We shipped our Biochar and VITAL Blend to LaGonave
American BioChar Company intends to help improve LaGonave’s impoverished soils and increase their food production. We followed our shipment to the island recently (end of October) and arrived for the very first time on LaGonave to start a project that I believe will be changing Mark and I forever, in our hearts and minds.
About Haiti and it’s largest Island, LaGonave
The Republic of Haiti is part of a bigger Caribbean island called Hispaniola which includes the Dominican Republic on the eastern side. LaGonave is Haiti’s largest coastal island and was a long-ago pirate’s hangout. Despite Haiti being called “La Perle des Antilles” (The Pearl of the Antilles) in the past, it suffers from deforestation and very poor soil conditions.
The island’s historical and geographical story does not support a thriving, green island but the myth perpetuated that its deforestation is entirely due to unchecked charcoal production is misleading and unproductive.(1) Historically, Haiti and its islands have seen forced removal of virgin forests for sugar cane plantations and later mahogany and other precious hard woods by the French in the 17th and 18th centuries.(2) Later U.S. influences cleared more forests to grow rubber trees for WWII. More recent increases in population and economic needs have exacerbated the already struggling landscape.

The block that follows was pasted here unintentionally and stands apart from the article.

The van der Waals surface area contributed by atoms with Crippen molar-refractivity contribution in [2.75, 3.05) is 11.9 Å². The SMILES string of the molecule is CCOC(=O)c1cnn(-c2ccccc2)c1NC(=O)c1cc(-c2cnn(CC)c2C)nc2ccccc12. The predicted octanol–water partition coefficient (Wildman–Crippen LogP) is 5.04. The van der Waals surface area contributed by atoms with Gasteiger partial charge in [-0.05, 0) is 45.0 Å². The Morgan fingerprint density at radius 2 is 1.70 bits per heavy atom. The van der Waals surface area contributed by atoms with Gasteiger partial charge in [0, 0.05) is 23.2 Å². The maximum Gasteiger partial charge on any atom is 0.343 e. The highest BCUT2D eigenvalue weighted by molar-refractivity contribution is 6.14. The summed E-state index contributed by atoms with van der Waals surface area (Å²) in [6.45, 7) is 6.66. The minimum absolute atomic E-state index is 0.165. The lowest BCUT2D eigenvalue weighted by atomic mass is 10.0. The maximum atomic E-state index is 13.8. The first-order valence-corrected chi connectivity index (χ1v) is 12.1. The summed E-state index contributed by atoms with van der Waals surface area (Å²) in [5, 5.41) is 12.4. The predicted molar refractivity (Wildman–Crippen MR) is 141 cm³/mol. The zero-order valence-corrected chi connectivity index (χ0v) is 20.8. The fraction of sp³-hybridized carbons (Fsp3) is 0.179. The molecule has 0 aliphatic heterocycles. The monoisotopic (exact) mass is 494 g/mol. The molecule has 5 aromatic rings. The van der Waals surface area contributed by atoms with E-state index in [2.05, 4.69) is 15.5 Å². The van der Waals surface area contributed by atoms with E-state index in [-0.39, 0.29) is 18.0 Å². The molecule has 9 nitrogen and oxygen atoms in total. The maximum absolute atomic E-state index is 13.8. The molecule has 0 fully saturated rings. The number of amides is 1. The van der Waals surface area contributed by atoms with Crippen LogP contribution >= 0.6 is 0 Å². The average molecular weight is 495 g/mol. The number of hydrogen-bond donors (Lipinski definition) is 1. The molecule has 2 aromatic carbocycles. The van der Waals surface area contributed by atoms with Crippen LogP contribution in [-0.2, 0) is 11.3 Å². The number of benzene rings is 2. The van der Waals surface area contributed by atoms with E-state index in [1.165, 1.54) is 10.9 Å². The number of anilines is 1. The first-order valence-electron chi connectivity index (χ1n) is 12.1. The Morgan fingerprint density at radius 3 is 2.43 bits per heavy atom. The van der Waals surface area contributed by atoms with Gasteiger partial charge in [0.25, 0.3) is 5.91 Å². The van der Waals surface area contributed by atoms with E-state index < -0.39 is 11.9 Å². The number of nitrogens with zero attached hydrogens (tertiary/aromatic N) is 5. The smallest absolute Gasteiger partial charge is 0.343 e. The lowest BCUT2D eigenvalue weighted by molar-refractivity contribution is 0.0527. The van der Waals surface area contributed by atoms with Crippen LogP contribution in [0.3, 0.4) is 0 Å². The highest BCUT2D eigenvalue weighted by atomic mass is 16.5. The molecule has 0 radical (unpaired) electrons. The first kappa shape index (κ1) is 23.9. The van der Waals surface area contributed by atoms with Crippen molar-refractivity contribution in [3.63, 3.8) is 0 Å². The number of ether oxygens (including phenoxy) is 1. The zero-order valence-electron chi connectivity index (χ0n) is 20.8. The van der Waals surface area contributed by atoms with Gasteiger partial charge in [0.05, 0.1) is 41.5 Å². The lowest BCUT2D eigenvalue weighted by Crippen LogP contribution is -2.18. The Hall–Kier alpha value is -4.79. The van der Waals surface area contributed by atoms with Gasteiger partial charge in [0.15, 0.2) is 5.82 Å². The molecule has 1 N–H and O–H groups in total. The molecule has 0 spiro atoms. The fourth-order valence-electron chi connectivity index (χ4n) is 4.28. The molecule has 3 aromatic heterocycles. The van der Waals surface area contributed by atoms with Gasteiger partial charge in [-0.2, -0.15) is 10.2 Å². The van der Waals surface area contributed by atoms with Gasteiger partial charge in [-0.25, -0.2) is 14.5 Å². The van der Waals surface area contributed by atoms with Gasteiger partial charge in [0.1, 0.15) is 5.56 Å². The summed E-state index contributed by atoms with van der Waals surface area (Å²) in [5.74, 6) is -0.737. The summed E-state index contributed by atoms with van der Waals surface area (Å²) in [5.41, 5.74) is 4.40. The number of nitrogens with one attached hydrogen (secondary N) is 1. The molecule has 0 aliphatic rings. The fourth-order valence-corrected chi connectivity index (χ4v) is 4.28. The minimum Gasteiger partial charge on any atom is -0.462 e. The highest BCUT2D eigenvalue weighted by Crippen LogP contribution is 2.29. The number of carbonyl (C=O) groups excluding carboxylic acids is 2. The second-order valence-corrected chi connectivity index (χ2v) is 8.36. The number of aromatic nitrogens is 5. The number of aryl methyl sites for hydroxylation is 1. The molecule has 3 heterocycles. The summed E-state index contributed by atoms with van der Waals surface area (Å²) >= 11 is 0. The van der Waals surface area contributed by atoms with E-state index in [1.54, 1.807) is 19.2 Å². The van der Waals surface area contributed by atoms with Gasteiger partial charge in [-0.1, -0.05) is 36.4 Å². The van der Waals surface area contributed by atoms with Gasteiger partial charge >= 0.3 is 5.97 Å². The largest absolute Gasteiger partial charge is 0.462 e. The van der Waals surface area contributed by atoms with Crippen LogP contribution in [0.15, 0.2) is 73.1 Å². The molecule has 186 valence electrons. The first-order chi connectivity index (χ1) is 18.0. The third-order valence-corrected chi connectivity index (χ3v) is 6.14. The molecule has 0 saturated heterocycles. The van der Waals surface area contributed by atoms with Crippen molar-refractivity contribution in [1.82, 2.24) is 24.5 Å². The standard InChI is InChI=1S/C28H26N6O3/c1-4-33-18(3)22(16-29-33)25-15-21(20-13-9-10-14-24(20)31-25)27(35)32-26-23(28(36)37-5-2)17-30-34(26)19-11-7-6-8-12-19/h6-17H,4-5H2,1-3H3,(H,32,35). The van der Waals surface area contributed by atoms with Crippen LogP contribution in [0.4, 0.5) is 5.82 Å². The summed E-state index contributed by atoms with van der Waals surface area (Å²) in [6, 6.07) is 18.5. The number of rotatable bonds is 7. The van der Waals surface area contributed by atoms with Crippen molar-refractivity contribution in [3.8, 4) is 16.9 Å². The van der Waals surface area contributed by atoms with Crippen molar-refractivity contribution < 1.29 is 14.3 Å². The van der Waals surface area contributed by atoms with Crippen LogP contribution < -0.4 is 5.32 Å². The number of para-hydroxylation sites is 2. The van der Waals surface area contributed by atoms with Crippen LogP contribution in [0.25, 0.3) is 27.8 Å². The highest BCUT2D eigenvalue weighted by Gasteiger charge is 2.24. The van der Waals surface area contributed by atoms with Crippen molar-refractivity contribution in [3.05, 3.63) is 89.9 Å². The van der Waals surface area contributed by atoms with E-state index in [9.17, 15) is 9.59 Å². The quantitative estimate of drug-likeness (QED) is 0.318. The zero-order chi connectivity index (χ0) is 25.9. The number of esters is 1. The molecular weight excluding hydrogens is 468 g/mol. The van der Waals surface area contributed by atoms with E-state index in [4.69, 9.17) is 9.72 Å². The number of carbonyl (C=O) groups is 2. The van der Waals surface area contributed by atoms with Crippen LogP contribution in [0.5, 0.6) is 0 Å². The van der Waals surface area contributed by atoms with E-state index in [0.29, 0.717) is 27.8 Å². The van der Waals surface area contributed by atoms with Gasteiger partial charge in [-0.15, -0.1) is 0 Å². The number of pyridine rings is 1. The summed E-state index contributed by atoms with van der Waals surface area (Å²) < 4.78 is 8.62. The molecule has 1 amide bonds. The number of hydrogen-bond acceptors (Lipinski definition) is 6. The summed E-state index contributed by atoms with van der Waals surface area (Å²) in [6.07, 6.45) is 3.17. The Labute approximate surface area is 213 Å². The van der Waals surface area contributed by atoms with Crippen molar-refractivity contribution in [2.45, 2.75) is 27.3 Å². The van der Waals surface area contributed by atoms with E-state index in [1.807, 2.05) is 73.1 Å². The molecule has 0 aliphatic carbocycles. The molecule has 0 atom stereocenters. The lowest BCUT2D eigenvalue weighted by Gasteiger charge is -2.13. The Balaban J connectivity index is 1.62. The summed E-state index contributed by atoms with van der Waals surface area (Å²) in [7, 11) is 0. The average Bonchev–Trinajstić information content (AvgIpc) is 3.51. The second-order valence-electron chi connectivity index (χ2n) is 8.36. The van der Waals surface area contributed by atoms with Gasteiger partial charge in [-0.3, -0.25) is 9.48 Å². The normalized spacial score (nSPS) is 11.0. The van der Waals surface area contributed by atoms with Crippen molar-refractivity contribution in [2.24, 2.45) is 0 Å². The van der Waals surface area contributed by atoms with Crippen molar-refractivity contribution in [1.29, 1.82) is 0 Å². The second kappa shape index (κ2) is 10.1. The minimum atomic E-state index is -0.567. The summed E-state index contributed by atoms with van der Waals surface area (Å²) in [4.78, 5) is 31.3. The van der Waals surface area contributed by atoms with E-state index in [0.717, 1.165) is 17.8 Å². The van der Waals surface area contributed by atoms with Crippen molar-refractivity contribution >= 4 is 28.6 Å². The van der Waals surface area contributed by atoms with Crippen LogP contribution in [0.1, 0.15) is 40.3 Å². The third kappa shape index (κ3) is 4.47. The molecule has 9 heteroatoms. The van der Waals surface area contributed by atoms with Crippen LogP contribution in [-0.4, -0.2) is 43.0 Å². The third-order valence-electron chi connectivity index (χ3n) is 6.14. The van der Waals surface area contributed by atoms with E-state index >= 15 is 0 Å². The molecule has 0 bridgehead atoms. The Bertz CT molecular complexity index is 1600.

Revitalizing LaGonave’s Soils
Mark and I want to start small and work with the Starfysh organization to provide demonstration planting areas and composting sites on LaGonave.(3) We believe in our tagline, the Beauty Above comes from the Science Below, and that means creating healthier soils through improved agricultural practices. VITAL Blend soil amendment was sent down, along with our BioChar, to help kick start the plantings. We are confident that incorporating our pure biochar into their composting regimen and working the biochar-compost-manure blend into the soil repeatedly will, over a period of time, produce a resurgence of microbial growth and soil re-formation.
Some of our Short-term Goals
It is hard not to run ahead and make big plans. Instead we are focusing on helping by teaching many small-scale farmers and large urban gardeners on LaGonave. Some of our short-term goals are to:
- initiate an improved composting method and create more compost production sites
- modify seedling transplanting practices by improving potting soil composition
- demonstrate that improving soil preparation at planting creates better crop survivability and yield
This agricultural project will be on-going and I intend to keep you up-to-date on its story of change. It is being assisted by many people including all the individuals who donate regularly to Starfysh, by the many volunteers who helped prep the material before it was sent, by the support from Carl and Rhonda at Jackson Nursery in Greensburg, Indiana, and additional help from Waste to Energy’s Don Murphy. Part II of this on-going blog will describe our first visit’s experiences on the island and what we specifically did at the two garden campuses.
(1) Tarter, Andrew. 2015. “Adaptive Arboreal Practices: Haitian Farmer Responses to Ongoing Deforestation.” PhD dissertation, University of Florida.
(2) Lucile Maertens & Adrienne Stork, “The Real Story of Haiti’s Forests. Changing the narrative around deforestation and charcoal in Haiti,” Books and Ideas, 9 October 2017. ISSN : 2105-3030. http://www.booksandideas.net/The-Real-Story-of-Haiti-s-Forests.html
(3) Agricultural Projects, Project #3, Biochar: Restoring Haiti’s Damaged Soil. http://starfysh.org/our-work/agriculture-projects/